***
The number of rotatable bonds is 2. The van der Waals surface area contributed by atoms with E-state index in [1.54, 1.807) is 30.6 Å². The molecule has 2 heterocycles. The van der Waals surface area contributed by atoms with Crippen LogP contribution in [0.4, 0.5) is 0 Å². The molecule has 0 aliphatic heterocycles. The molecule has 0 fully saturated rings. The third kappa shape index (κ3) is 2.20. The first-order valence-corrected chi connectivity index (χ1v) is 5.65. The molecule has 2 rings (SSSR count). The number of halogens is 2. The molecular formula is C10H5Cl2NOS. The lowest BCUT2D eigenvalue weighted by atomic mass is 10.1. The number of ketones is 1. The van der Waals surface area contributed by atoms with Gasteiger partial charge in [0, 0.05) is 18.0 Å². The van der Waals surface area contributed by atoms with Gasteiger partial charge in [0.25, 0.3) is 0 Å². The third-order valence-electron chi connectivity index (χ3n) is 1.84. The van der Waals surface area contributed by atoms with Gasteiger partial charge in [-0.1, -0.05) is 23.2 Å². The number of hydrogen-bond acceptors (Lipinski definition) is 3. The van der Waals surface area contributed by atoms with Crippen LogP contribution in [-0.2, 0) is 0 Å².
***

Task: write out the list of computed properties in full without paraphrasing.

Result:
The number of rotatable bonds is 2. The van der Waals surface area contributed by atoms with E-state index in [1.54, 1.807) is 30.6 Å². The molecule has 2 heterocycles. The van der Waals surface area contributed by atoms with Crippen LogP contribution in [0.4, 0.5) is 0 Å². The molecule has 0 aliphatic heterocycles. The molecule has 0 fully saturated rings. The third kappa shape index (κ3) is 2.20. The first-order valence-corrected chi connectivity index (χ1v) is 5.65. The molecule has 2 rings (SSSR count). The number of halogens is 2. The molecular formula is C10H5Cl2NOS. The lowest BCUT2D eigenvalue weighted by atomic mass is 10.1. The number of ketones is 1. The van der Waals surface area contributed by atoms with Gasteiger partial charge in [0, 0.05) is 18.0 Å². The van der Waals surface area contributed by atoms with Gasteiger partial charge in [0.25, 0.3) is 0 Å². The third-order valence-electron chi connectivity index (χ3n) is 1.84. The van der Waals surface area contributed by atoms with Gasteiger partial charge in [-0.1, -0.05) is 23.2 Å². The number of hydrogen-bond acceptors (Lipinski definition) is 3. The van der Waals surface area contributed by atoms with Crippen LogP contribution in [-0.2, 0) is 0 Å².